Sterling Shepard #3 of the New York Giants runs a...

Sterling Shepard #3 of the New York Giants runs a reception against Fabian Moreau #22 of the Atlanta Falcons at MetLife Stadium on Sunday, Sep. 26, 2021 in East Rutherford, New Jersey. Credit: Jim McIsaac

TUCSON, Ariz. — Sterling Shepard can’t save the season. Not for the team, not for himself. His absence because of injury for most of the year — he’s played 1 1⁄2 games since Sept. 26 — already has made 2021 a forgettable experience. A season that began with such hope and anticipation and the best training camp of his career quickly fizzled into a vapor of hamstring and calf injuries and losses.

Even if he returns to play against the Chargers, which seems likely after a strong workout on Thursday at the University of Arizona, it won’t make much of a dent in the team’s 4-8 record and ever-dwindling postseason goals.

But there is always next year. And as Shepard starts to pick up the pieces from this shattered vase of a season and glue them back together, he’s no longer playing just for 2021.

"You always want to put good tape out there no matter what," he said on Thursday. "You never want to put bad film out. You never know what can happen in this league so you always have to give it your max effort."

Shepard’s next five games, therefore, are an audition — possibly for his next team if the Giants decide to move on from their longest-tenured current player. Possibly for the new regime if the Giants decide to overhaul their front office or coaching staff.

Neither of those possibilities is so outlandish as to not be on the minds of Shepard or anyone else on a disappointing, underachieving team.

Shepard has two more years remaining on his contract, but the Giants can get out of it this offseason by eating almost $8 million in dead cap space. And in Kadarius Toney, they already have a player who could be his eventual replacement this spring.

While Toney’s injury record this season rivals Shepard’s, statistically they remain two of the team’s top three receivers with Toney tops (35 catches for 392 yards) and Shepard third (32 for 324). Toney, who has not played the past two games because of quadriceps and oblique injuries, was limited on Thursday and could return Sunday along with Shepard.

That would give the Giants the receiving targets they projected as their top trio coming into this season — Shepard, Toney and Kenny Golladay, who is dealing with a rib injury but is expected to play — on the field together for the first time since Week 3.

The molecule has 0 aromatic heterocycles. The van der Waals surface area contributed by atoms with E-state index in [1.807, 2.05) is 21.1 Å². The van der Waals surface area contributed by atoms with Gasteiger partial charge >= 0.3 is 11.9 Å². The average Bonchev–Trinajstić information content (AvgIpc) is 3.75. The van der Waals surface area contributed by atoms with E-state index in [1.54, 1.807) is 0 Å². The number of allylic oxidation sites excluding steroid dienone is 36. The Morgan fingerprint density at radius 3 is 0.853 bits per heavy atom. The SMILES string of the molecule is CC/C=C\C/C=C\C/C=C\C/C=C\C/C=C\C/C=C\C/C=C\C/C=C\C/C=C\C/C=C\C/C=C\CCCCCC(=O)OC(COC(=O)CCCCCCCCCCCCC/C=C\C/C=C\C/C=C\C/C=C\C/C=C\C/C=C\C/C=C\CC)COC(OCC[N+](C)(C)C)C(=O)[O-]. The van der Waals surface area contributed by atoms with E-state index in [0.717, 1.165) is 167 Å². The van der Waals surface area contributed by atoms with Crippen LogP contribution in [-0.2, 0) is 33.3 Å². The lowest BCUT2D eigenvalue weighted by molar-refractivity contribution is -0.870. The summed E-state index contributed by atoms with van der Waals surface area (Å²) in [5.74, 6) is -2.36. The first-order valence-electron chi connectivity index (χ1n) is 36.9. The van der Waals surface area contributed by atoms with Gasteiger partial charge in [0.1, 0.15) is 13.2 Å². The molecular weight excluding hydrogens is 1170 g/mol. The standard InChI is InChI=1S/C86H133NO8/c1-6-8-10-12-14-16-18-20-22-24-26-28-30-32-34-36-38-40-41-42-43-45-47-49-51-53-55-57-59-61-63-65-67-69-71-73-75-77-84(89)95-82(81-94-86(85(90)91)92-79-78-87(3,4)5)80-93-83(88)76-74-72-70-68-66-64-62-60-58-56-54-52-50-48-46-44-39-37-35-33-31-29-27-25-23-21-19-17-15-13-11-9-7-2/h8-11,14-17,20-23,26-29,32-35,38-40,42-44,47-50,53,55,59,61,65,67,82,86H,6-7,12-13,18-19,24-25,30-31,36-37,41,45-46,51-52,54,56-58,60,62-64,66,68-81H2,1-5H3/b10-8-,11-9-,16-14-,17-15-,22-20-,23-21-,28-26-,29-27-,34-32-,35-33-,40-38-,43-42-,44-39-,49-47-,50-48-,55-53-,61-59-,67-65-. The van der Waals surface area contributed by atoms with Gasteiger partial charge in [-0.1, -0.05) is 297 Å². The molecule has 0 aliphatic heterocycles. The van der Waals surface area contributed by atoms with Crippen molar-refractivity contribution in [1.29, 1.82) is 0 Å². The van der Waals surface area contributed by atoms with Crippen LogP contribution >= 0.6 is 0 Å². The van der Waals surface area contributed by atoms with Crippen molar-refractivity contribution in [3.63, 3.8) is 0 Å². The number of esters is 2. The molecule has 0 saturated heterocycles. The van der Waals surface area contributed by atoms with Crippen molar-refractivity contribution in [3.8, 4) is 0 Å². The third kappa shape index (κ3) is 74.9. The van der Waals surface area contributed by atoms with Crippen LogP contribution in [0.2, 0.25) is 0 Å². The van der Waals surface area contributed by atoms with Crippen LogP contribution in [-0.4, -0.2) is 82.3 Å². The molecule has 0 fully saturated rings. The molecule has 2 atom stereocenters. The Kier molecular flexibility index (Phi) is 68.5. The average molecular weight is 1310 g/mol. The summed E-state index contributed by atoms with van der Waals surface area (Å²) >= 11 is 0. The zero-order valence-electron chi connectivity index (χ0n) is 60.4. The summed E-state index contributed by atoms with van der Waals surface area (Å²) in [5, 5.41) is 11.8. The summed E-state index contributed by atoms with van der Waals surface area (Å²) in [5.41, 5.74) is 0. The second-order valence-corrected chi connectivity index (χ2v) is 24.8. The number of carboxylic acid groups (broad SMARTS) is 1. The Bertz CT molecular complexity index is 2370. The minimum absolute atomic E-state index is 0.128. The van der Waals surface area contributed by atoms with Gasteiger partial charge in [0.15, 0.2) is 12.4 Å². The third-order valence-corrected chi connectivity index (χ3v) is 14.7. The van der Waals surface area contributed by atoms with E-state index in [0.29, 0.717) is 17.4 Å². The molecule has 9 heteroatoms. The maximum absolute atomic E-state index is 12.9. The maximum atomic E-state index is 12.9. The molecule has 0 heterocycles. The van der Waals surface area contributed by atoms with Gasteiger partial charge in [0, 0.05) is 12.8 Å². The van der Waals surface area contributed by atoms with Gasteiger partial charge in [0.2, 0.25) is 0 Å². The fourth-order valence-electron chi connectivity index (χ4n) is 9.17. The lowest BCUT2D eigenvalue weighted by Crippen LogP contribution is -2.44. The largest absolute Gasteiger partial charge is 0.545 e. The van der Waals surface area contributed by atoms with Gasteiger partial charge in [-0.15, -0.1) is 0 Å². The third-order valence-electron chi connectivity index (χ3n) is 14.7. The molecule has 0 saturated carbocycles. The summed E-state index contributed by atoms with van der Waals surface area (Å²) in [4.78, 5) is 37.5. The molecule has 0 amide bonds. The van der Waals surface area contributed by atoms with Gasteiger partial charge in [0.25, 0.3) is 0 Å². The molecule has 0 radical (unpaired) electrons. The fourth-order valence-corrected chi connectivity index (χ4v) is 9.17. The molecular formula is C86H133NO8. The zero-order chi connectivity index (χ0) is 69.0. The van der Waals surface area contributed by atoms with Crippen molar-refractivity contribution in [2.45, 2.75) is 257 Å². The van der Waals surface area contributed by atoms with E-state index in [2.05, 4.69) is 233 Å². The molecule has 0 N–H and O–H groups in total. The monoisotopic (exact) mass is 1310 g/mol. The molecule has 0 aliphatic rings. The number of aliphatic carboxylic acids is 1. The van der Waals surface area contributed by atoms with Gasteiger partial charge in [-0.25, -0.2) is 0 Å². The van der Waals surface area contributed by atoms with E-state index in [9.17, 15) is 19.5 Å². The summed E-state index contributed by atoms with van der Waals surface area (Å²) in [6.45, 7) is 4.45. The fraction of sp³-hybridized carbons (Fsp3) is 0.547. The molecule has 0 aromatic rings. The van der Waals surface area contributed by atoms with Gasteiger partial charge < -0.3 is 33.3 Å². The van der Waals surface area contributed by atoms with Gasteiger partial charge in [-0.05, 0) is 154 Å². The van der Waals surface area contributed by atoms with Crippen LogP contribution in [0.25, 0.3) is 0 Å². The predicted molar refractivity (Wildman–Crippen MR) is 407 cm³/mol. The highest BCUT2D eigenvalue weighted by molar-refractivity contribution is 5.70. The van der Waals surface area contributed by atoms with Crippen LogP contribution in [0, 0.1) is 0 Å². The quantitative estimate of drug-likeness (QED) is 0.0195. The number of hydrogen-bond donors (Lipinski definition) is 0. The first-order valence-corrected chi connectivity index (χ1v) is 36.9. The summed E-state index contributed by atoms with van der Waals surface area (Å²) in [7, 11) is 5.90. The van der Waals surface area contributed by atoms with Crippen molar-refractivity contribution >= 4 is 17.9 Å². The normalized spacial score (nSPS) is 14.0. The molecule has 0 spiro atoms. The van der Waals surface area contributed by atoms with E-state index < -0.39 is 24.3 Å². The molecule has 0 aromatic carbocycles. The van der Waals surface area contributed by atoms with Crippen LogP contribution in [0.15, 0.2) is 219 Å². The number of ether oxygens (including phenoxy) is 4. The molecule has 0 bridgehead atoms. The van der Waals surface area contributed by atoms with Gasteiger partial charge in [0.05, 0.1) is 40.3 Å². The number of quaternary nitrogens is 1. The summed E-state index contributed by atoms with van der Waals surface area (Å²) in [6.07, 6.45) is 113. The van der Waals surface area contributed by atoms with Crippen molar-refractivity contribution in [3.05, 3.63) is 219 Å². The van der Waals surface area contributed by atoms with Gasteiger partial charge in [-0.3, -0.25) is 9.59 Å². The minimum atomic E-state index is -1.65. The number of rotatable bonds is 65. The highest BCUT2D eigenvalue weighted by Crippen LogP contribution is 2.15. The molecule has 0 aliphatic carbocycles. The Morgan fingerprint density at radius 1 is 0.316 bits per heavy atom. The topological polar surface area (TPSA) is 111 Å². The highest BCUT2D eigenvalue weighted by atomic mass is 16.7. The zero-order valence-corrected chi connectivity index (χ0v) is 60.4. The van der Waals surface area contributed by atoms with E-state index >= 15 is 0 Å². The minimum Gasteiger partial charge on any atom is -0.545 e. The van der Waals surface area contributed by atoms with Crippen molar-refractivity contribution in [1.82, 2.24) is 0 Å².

"I’m very optimistic I’ll be able to be back out there with the guys," Shepard said of his projection, noting that Thursday’s two-hour, fully padded practice at the University of Arizona was a "big test" for him.

"I got moving around a little bit, got some contact, which is something that I wanted to get," he said. "I felt good with it."

While Shepard said it has been "super-frustrating" to miss so much time and noted that it has "been a bum" to be tethered to the sideline during games, he said he doesn’t spend much time thinking about why this season went sour for him as far as his health goes.

"I just have to let it go and focus on this week and the task at hand," he said.

There are plenty of reasons why the Giants’ offense has been lackluster this season, particularly in the past three games, in which they have totaled two touchdowns. Everything from the offensive line to the play-calling has played a part in the ineptitude.

Plights such as Shepard’s have been a huge part of it.

"The first key element of getting skill players involved is having them dress out on game day, which is a really important thing," tight ends coach Derek Dooley said, speaking for the collaborative offensive staff and making an obvious but mostly unspoken observation. "It’s hard to get them the ball when they are in a sweatsuit."

Shepard figures to be out of his leisurewear on Sunday and in an actual uniform for the Giants.

And in the next five games, the color of the one he wears next year may be on the line.

Notes & quotes: S Logan Ryan apologized to Dolphins quarterback Tua Tagovailoa for postgame comments about himself being a lefty quarterback who can roll out and complete 2-yard passes. He said he meant no disrespect. "He made game-winning plays to beat us," Ryan said. "I’m not a sore loser . . . I don’t hate on players." . . . CB Adoree’ Jackson (quadriceps) was the only Giants player who was a non-participant in practice on Thursday . . . The Giants continue to expect Chargers WRs Keenan Allen and Mike Williams to play despite their current status on COVID/reserve. "My second year in the league with the Patriots, we put Darrelle Revis on Keenan Allen, and that was eight years ago and he’s been that guy for that many years," Ryan said. "It drastically changes things whether he changes or not . . . If he’s not there, that’s good news." Not that the Giants are expecting good news. Said defensive coordinator Patrick Graham: "With my luck over the last 13 years in the league, they’re probably going to play."

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